In 2001, Chorion purchased 85% of Georges Simenon Limited, the company that owns all of Georges Simenon’s literary works.
Georges Simenon is one of the most significant figures in 20th century European literature. According to Andre Gide, he was “perhaps the greatest novelist” of 20th century France and T.S Eliot, Henry Miller and Thornton Wilder also numbered among his devotees.
Georges Simenon wrote some 400 novels - 200 of which were written under various pseudonyms - and has sold in excess of 1.4 billion books worldwide. His books – comprising critically acclaimed works of serious fiction as well as the Maigret detective series – have been translated into more than 50 languages in more than 40 countries. Over 70 of Georges Simenon’s works have been successfully adapted throughout the world for television and cinema.
The dark realism of Simenon’s fiction has lent itself naturally to screen adaptation with more than 500 hours of TV drama and 60 motion pictures produced in countries as diverse as France, the United States, the UK, Germany, the Netherlands, Russia, Italy and Japan. A dazzling range of directors has tackled Simenon on screen, including Jean Renoir, Marcel Carné, Claude Chabrol and Bertrand Tavernier.
According to Georges Simenon, the character of Jules Maigret came to him one afternoon in a café in the small Dutch port of Delfzijl as he wrestled with writing a different sort of detective novel. By noon the following day, he claimed, he had completed the first chapter of Pietr-Le-Letton (The Strange Case of Peter the Lett).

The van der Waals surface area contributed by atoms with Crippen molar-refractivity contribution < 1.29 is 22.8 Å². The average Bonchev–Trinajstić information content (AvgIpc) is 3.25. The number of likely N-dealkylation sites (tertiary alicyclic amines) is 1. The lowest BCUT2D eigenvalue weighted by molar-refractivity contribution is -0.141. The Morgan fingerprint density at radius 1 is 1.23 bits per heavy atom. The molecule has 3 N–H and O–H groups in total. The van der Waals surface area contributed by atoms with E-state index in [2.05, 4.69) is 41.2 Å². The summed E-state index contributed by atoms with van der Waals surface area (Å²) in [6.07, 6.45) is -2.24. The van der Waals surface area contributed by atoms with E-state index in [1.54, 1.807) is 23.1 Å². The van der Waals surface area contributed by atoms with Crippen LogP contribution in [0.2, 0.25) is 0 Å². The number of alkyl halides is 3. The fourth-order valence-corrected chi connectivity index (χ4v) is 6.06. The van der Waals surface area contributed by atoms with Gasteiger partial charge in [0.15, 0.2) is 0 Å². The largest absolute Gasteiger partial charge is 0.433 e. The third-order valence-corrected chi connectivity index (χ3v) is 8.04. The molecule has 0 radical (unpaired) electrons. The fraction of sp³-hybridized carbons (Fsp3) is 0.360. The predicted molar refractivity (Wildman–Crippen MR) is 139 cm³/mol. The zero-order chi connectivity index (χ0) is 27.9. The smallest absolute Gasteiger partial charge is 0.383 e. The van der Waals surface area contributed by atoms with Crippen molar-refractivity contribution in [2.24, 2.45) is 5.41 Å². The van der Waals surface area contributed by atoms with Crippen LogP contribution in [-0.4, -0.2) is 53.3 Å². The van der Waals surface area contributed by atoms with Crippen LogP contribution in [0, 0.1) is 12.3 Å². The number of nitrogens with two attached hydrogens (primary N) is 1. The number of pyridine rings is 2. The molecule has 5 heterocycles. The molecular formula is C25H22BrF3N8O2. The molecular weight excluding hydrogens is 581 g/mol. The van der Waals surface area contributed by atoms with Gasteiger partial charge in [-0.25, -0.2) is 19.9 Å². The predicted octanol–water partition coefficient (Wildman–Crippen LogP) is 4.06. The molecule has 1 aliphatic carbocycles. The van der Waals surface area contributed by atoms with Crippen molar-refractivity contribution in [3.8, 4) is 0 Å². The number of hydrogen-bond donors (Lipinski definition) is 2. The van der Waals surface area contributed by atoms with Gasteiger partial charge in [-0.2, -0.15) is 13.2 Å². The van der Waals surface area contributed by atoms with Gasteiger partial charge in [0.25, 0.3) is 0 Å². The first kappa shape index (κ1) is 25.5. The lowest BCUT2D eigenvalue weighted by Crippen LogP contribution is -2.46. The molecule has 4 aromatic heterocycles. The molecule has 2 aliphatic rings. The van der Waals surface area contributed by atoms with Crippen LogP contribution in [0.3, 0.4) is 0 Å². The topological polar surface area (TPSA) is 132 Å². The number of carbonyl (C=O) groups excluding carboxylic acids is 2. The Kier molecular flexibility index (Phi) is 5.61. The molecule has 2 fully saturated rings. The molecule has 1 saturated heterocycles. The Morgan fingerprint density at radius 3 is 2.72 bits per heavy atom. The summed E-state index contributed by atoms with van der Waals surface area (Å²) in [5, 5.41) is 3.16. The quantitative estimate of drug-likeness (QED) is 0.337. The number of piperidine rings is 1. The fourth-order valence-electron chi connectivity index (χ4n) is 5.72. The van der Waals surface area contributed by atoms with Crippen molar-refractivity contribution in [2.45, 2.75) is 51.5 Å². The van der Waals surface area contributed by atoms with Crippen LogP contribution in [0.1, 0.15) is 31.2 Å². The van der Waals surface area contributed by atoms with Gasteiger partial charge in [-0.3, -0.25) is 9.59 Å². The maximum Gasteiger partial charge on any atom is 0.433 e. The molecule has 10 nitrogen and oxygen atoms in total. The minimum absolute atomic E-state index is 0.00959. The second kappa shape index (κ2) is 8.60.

The pipe-smoking Commissaire went on to feature in 75 novels and 28 short stories with estimated sales of 850 million copies worldwide.
Actors who have played the world-weary Maigret on the big screen include Jean Gabin, Charles Laughton and Pierre Renoir. Television adaptations include the long-running France 2 series starring Bruno Cremer (1991-present) and BBC and ITV productions featuring Rupert Davies (1960-63) and Michael Gambon (1992-93) respectively.
Simenon's 103 non-Maigret works, beginning with Le Relais d'Alsace (or The Man From Everywhere) in 1931, focus on the darker side of human nature. His insights into the psychology of his characters make for compelling, if sometimes uncomfortable, reading.
Cinema adaptations include Patrice Leconte’s Monsieur Hire (1989), The Man Who Watched Trains Go By starring Claude Rains (1953), En Cas de Malheur with Jean Gabin and Brigitte Bardot (1958), and the Mexican-Spanish co-production La Habitación Azul (or The Blue Room) released in 2001.